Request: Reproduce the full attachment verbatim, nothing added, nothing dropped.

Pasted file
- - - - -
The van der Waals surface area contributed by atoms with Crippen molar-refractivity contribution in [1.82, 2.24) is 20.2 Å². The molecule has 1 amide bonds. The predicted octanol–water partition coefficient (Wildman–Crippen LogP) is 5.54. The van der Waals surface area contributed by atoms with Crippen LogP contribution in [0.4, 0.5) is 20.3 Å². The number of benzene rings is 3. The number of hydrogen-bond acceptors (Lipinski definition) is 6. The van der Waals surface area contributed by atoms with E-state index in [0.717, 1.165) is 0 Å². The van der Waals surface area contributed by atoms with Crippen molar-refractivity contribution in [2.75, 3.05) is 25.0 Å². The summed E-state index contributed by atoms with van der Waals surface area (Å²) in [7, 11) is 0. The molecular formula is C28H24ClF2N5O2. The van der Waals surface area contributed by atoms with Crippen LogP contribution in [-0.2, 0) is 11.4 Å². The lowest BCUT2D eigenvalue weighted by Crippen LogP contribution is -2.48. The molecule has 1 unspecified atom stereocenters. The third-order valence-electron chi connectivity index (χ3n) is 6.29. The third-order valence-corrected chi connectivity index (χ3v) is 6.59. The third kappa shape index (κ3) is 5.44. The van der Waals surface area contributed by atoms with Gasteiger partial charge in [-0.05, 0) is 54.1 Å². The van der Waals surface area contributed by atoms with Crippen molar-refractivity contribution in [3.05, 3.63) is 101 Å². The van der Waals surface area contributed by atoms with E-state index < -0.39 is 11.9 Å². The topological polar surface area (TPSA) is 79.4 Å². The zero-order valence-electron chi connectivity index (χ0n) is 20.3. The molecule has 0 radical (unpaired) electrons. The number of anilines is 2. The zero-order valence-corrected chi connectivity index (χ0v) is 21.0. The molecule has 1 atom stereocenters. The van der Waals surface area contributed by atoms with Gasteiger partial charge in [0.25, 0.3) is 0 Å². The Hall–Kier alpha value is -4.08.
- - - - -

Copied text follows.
The van der Waals surface area contributed by atoms with Crippen molar-refractivity contribution in [1.82, 2.24) is 20.2 Å². The molecule has 1 amide bonds. The predicted octanol–water partition coefficient (Wildman–Crippen LogP) is 5.54. The van der Waals surface area contributed by atoms with Crippen LogP contribution in [0.4, 0.5) is 20.3 Å². The number of benzene rings is 3. The number of hydrogen-bond acceptors (Lipinski definition) is 6. The van der Waals surface area contributed by atoms with E-state index in [0.717, 1.165) is 0 Å². The van der Waals surface area contributed by atoms with Crippen molar-refractivity contribution in [2.75, 3.05) is 25.0 Å². The summed E-state index contributed by atoms with van der Waals surface area (Å²) in [7, 11) is 0. The molecular formula is C28H24ClF2N5O2. The van der Waals surface area contributed by atoms with Crippen LogP contribution in [-0.2, 0) is 11.4 Å². The lowest BCUT2D eigenvalue weighted by Crippen LogP contribution is -2.48. The molecule has 1 unspecified atom stereocenters. The third-order valence-electron chi connectivity index (χ3n) is 6.29. The third-order valence-corrected chi connectivity index (χ3v) is 6.59. The third kappa shape index (κ3) is 5.44. The van der Waals surface area contributed by atoms with Gasteiger partial charge in [-0.05, 0) is 54.1 Å². The van der Waals surface area contributed by atoms with Crippen molar-refractivity contribution in [3.05, 3.63) is 101 Å². The van der Waals surface area contributed by atoms with E-state index < -0.39 is 11.9 Å². The topological polar surface area (TPSA) is 79.4 Å². The zero-order valence-electron chi connectivity index (χ0n) is 20.3. The molecule has 0 radical (unpaired) electrons. The number of anilines is 2. The zero-order valence-corrected chi connectivity index (χ0v) is 21.0. The molecule has 1 atom stereocenters. The van der Waals surface area contributed by atoms with Gasteiger partial charge in [0.25, 0.3) is 0 Å². The Hall–Kier alpha value is -4.08.